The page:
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HOME : African & Tribal Art : African Collection/ HK : Standing female Baule statue
Standing female Baule statue - PF.4501
Origin: Ivory Coast
Circa: 1890 AD to 1920 AD
Dimensions: 21.2" (53.8cm) high
Collection: African Art
Medium: Wood, paint
Condition: Fine


Location: Great Britain
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Description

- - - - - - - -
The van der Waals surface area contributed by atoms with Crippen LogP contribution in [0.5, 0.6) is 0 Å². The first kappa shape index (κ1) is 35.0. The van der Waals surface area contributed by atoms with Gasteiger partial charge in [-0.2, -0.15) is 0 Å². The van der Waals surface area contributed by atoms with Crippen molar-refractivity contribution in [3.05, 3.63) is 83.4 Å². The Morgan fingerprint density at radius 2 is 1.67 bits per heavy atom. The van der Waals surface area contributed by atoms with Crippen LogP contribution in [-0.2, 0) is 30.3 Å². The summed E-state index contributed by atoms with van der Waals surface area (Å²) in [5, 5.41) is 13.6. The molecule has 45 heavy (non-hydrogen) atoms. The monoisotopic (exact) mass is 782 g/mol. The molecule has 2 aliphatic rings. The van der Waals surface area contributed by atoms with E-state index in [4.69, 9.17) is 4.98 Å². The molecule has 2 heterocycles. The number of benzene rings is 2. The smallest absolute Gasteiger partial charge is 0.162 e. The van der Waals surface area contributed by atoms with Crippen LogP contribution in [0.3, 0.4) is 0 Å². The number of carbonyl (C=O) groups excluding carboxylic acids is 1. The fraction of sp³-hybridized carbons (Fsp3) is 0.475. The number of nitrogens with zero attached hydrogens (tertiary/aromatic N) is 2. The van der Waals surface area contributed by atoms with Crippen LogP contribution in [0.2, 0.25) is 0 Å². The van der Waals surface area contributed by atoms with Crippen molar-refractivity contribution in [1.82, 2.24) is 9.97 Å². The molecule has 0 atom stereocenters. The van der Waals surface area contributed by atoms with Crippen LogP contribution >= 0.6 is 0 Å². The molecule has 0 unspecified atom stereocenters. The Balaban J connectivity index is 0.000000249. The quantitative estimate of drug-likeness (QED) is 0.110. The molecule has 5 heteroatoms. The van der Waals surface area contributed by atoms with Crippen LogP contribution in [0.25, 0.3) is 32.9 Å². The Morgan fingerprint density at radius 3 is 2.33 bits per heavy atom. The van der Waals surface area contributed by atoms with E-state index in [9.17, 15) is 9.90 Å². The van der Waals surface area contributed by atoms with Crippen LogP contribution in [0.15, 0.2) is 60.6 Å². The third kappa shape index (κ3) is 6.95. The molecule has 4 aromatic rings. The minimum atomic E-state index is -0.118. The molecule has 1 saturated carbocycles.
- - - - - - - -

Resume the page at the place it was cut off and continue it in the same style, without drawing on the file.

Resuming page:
Standing female figure with fairly naturalistic proportions and hands firmly clasped on the hips. Highly stylized and elaborate hairstyle in the form of five braided threads, terminating at the beginning of the nape. Scarification marks in the shape of semilunar keloid lesions surface in low relief on both the cheeks and the high forehead. Delicate facial features, with arched eyebrows, symmetrical almond-shape eyes, the iris painted black against a white- painted pupil, eyelashes are indicated by tiny vertical incisions, narrow nose, finely cut mouth with thin lips. Both ears are placed much forward on the temples and appear prominently. Several “lines of beauty” adorn the statuette’s neck. Breasts are firm and pointed, with areolas painted in black. Slightly protruding belly with the navel designated in black. She is wearing a simple loin cloth in black and white. Powerful legs, rather large feet, clad in black sandals with yellow decoration. Immediately below the knees, bands of black cloth. Nails and toes are all painted in white and the articulation of each digit is clearly illustrated by pairs of diminutive horizontal lines. The body posture is far from naturalistic, possibly also for practical reasons, as to offer a much better stability to the statue. This colourful artwork has been carved by the Baule, an African tribe inhabiting a part of the eastern Côte d’Ivoire between the Comoé and Bandama rivers that is both forest and savanna land. The ancestors of the Baule were a section of the Asante who immigrated to their present location under the leadership of Queen Awura Pokou about 1750, following a dispute over the chieftaincy. The story of the tribe’s creation is closely related to this particular ancient migration moment, in which the queen was forced to sacrifice her son in order to ford a mighty river. So devastated was she by her loss that all she could say was “baouli” (the child is dead), thus giving rise to the tribe's name. The Baule continued to rule much of Côte d’Ivoire until the end of the 19th century. As a tribe they are also much celebrated for their fine wooden sculpture, particularly for their ritual statuettes representing ghosts or spirits and carved ceremonial masks, all associated with the ancestor cult. The Baule is one of the rare tribes where sculpture is both produced for aesthetic appreciation as well as for ritualistic purposes, allowing a closer contact with the supernatural world of ancestors. It should be also noted that Baule sculptures are not depictions of actual people or specific ancestors but rather of spirits and the ennobling qualities of the society. The sculptures made by the Baule reflect their belief system, and is intimately linked with the duality of the sexes and the civilised character of the village versus the wilderness of the bush. Bush spirits and spirit spouses that appear in dreams and must be appeased are notable artistic accomplishments of the Baule, in addition to naturalistic and deconstructed zoomorphic figures and masks, which relate to cultic activity and ceremonial celebration of fertility, agriculture and appeasement of ancestors or potentially harmful natural forces. All human experience evolves out of and remains inextricably tied to the ancestral world (blolo) which controls and determines the fate of the living. Blolo affects the quality of harvests or the availability of game as well as the physical well- being and fertility of members of the community. The Baule believe that spirits both male and female, live in the bush and occasionally fall in love with human beings. When this happens a statue, such as this delightful example, is made to honor the spirit. The figure is treated like a real person, to the extent that it is fed and dressed by its owner. A 'spirit mate' that feels neglected will cause problems in the life of the living partner, and may cause impotency or infertility. A diviner is then needed to sort out the problem and appease the otherworld lover. The underlying causes and solutions to collective and individual difficulties that potentially arise are relayed by diviners. Diviners commission figurative works as a means of attracting the attention of bush sprits, and in consequence by bringing them out of the bush and into the village. Artists commissioned with the creation of sculptures used in divination have to follow closely the instructions of the diviners who might have been told certain details about the figure's required physical appearance, posture, scarification marks, jewellery and hairstyle by the bush spirit itself, often during a dream. The current figure is unusual because the Baule are not usually much given to the decoration of figures with paint but are instead rather traditional in respect to the stylistic execution of their sculptures. Though paint was introduced by the Europeans, African artists use it in a most extraordinary way, placing an emphasis on cultural ideas and concepts rather than realism. In most African traditions red has been associated with birth and rebirth, being therefore viewed as a female colour. The brilliant red of the figure’s skin is symbolic of sexuality and announces in particular the coming of age of young girls. By being coloured in glossy red the figure is immediately seen as sexually attractive and highly fertile, promising to bear numerous children to a future husband. Her extended breasts further emphasize this point. The scarification marks besides adding a delightful detail to her appearance were considered means of beautification; beyond that fact they make also a statement that the carved figure represents an adult, as the marks were made during rites of passage into adulthood. Other features used to connote beauty as understood by the Baule are the hair styling, the arched brows and the long neck with the beauty lines. The general characteristics of this sculpture with it’s ornate crested hairstyle, the cast- down eye and serene expression makes it most likely to be a blolo bla figure, a spirit wife, a model of feminine beauty with her brilliant red skin and finely carved facial features. She embodies all a man could wish for in a companion, furthermore symbolizing the intimate relationship between the physical world and the world of spirit. On the basis of the figure’s overall proportions, the statuette possibly dates to a time when polychrome painting was preferable to carving detailing onto a figure, that is to say, a fairly short time into the colonial period. - (PF.4501)